Feds Pass on $10.3M Tiger Grant, City Partners Stay Committed

Feds Pass on $10.3M Tiger Grant for Youngstown

YOUNGSTOWN, Ohio – Local officials expressed disappointment this morning that the city’s application for a $10.3 million federal grant was passed over, but said parts of the project would proceed regardless.

Eastgate Regional Council of Governments last fall submitted the application for the Transportation Infrastructure Generating Economic Recovery – or Tiger – grant on behalf of a group of partners that included the city, Youngstown State University, Eastern Gateway Community College, Mercy Health, Mill Creek MetroParks, Western Reserve Transit Authority and several area philanthropic organizations.

The grant funds would have supported the Youngstown SMAR2T network, which would have upgraded Fifth, Rayen and Park avenues and Front and Commerce streets.

Mike Hripko, YSU associate vice president for research, said the local partners were notified by the office of U.S. Sen. Sherrod Brown, D-Ohio, that Youngstown’s application for the funds was not approved.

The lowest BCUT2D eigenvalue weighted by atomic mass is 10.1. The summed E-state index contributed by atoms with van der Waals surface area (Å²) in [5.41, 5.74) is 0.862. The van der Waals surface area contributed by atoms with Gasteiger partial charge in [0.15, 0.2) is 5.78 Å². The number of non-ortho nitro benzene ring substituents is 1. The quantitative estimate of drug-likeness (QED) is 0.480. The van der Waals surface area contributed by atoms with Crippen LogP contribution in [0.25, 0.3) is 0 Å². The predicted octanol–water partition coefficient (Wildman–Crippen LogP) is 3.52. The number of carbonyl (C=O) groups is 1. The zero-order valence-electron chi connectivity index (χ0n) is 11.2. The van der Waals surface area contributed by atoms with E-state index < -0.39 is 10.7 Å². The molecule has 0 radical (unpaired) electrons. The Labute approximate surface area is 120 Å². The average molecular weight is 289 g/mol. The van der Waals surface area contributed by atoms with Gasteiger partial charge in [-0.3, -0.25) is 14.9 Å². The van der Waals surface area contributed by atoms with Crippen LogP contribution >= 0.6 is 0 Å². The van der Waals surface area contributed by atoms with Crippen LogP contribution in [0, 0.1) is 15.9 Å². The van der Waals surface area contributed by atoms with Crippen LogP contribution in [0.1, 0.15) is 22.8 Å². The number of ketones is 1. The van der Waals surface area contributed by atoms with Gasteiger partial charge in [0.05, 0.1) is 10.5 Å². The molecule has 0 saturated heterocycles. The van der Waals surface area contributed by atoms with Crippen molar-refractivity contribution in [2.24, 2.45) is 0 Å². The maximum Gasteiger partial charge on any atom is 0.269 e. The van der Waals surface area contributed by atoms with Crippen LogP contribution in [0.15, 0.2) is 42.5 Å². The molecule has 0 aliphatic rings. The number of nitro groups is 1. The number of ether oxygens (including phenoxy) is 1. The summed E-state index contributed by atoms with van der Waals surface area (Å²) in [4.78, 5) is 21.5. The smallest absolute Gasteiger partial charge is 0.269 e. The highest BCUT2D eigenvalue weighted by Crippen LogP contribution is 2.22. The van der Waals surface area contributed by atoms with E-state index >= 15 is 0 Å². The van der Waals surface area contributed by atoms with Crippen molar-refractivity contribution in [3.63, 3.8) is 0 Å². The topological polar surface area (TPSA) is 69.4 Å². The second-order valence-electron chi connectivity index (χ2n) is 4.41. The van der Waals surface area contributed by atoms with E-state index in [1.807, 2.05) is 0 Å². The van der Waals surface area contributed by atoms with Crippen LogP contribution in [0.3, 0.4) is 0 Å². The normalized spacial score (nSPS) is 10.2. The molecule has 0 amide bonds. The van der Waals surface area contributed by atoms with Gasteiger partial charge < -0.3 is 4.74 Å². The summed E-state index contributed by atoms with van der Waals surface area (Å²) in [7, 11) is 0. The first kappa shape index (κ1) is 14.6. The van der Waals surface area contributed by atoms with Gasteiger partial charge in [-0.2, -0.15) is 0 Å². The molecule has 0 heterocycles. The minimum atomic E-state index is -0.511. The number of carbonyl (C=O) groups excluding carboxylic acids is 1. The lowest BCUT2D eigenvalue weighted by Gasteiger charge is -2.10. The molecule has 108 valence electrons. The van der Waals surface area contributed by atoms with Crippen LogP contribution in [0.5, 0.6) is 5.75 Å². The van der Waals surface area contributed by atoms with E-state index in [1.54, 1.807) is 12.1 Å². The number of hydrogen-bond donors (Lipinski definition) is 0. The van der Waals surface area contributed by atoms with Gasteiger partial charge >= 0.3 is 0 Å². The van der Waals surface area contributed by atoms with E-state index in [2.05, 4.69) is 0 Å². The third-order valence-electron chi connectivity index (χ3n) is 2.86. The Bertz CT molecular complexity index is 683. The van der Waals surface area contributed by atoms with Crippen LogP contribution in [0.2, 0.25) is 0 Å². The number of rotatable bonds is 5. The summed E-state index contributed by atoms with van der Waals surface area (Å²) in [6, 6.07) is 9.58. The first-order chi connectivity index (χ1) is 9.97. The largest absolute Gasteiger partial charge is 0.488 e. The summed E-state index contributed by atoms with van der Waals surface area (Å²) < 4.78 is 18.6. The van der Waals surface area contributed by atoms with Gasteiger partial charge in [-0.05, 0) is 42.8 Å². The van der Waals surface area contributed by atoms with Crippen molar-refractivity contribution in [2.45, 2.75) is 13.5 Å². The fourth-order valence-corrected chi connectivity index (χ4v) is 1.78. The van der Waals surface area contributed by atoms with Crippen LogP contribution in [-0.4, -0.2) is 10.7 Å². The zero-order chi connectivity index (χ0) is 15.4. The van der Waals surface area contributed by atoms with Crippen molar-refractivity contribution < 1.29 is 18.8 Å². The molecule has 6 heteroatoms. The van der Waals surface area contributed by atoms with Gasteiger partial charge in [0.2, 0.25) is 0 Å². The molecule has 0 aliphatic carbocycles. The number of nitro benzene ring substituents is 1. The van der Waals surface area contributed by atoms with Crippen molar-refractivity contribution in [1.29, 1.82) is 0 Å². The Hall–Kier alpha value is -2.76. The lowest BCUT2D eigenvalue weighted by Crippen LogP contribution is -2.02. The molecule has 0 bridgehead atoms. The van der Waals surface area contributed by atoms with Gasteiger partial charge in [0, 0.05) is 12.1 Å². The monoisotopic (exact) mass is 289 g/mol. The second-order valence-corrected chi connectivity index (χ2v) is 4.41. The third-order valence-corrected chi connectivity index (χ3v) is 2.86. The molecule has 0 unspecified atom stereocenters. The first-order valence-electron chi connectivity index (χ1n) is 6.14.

“We worked hard, we built a strong team and we had a good proposal,” Hripko said.

“Obviously, we are disappointed that our SMAR2T project was not selected,” YSU said in a statement issued this morning. “We were very hopeful that our proposal, a collaboration of more than a dozen institutions in Youngstown, would have been favorably received and funded.”

Local officials traveled to Washington in January to lobby federal officials on behalf of the city’s application.

On Thursday, U.S. Rep. Tim Ryan’s office announced an $8 million Tiger grant for Akron.

Despite not receiving the Tiger funds, the local partners remain committed to implementing the project, YSU said in its statement.

The city is on track to move forward with a planned upgrade to Fifth Avenue, and the university and Hripko pointed to developments such as the impending opening of the new hotel downtown, construction of the amphitheater and riverfront park, a trail funded by the Ohio Department of Natural Resources that will connect Mill Creek Park and downtown, the opening of the Youngstown Business Incubator’s fifth building, growth of student housing and the advancement of Mahoning Valley Innovation and Commercialization Center.

“We have considerable momentum in the area,” Hripko said.

Pictured: A rendering of upgrades to Fifth Avenue if the city was awarded a Department of Transportation Tiger grant. Local partners remain committed to implementing this project.

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